On December 27, 2020, President Trump signed the “Consolidated Appropriations Act of 2020” (CAA) into law. Over the next few weeks, we will share more information about the 5,593-page law, but until then, here are some key takeaways:
FSA Relief: Employers can allow employees to carry over unused funds or extend their spending grace period for up to 12 months for plan years ending in 2020 or 2021. Businesses can also allow prospective changes during the 2021 plan year without a corresponding status change.
Federal Paid Leave: The CAA allows an employer to provide paid leave and get the related tax credits through March 31, 2021.
Payroll Tax: If an employer postponed withholding and paying the employee’s share of payroll taxes, the CAA extends the repayment period through December 31, 2021. Also, penalties and interest will not start to accrue until January 1, 2022.
Surprise Billing: Beginning on January 1, 2022, if an out-of-network provider and a plan cannot agree on payment, they can request a special “baseball-style” arbitration based on median in-network rates or what the provider believes is fair payment. From the patient’s perspective, the law caps out-of-network cost-sharing at in-network rates for certain types of out-of-network care.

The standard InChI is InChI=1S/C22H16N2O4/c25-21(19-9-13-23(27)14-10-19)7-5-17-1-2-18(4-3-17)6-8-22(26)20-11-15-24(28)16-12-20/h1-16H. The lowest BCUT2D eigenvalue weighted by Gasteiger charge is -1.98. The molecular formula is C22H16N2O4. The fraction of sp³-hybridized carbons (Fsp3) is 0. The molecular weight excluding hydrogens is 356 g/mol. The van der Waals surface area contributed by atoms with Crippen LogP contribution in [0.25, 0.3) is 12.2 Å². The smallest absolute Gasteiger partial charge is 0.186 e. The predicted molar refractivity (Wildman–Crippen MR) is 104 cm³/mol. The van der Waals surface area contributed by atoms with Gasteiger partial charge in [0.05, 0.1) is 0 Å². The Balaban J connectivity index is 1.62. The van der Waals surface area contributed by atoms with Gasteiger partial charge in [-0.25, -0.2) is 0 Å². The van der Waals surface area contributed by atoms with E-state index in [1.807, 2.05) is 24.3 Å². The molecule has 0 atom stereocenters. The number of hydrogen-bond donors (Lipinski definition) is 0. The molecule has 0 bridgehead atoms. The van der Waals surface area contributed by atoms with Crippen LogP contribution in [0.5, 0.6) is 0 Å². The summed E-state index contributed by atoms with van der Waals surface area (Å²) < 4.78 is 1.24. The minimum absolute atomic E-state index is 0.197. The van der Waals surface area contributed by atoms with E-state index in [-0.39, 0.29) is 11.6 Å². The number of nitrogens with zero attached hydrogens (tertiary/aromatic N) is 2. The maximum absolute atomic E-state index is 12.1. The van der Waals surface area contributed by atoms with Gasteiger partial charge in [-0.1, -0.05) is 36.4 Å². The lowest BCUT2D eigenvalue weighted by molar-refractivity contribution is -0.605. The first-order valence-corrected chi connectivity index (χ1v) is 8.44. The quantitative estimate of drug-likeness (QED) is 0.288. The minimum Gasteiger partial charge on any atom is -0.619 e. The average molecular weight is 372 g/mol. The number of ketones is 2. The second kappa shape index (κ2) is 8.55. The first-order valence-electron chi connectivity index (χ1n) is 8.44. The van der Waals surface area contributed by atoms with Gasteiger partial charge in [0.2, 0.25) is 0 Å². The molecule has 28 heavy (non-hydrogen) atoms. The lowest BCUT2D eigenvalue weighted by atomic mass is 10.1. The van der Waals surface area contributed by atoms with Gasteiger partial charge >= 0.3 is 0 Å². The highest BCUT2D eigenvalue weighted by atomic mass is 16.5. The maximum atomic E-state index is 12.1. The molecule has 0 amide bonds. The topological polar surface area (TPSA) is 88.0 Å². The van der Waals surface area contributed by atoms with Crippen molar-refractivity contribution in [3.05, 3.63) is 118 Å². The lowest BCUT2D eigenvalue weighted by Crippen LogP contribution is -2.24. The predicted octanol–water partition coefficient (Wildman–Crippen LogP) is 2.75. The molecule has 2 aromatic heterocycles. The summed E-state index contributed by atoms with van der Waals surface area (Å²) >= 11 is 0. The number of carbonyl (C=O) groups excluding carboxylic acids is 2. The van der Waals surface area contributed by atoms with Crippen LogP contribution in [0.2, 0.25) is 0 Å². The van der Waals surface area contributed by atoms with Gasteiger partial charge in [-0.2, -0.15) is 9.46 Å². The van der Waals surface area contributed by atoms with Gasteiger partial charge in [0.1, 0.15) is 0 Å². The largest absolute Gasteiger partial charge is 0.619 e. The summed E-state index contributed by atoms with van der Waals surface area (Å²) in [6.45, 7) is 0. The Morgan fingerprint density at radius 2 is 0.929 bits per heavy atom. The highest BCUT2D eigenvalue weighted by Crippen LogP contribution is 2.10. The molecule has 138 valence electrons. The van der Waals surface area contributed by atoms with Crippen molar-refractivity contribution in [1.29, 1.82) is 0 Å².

Carrier and Group Plan Requirements: Many new transparency requirements will affect groups with plan years that start on or after January 1, 2022. They include: (1) adding cost-sharing to health plan ID cards; (2) making detailed cost information available to plan participants before they incur certain kinds of claims; and (3) annually reporting extensive health plan cost and claim information to the federal government.
PPP Loans: The new law provides $284 billion additional dollars in funding for the Paycheck Protection Program (PPP), liberalizes the PPP forgiveness rules, and gives existing PPP loan recipients another funding opportunity. It also makes PPP qualified expenses tax-deductible.
Retention Tax Credit: The CAA extends the retention tax credit through June 30, 2021, and improves upon it. More businesses may qualify, and employers can get tax relief for larger amounts of employee wage and benefit costs.
Stimulus Payments: Qualified taxpayers will get direct payments of $600 per individual and eligible child dependents in the next few weeks. The economic relief is means-tested based on 2019 incomes. The cut-off is an annual income level of more than $87,000 for single filers/$174,000 for those married filing jointly with no qualifying dependents.
Unemployment: The CAA extends federal pandemic unemployment assistance by $300 a week for 11 more weeks, through at least March 14, 2021.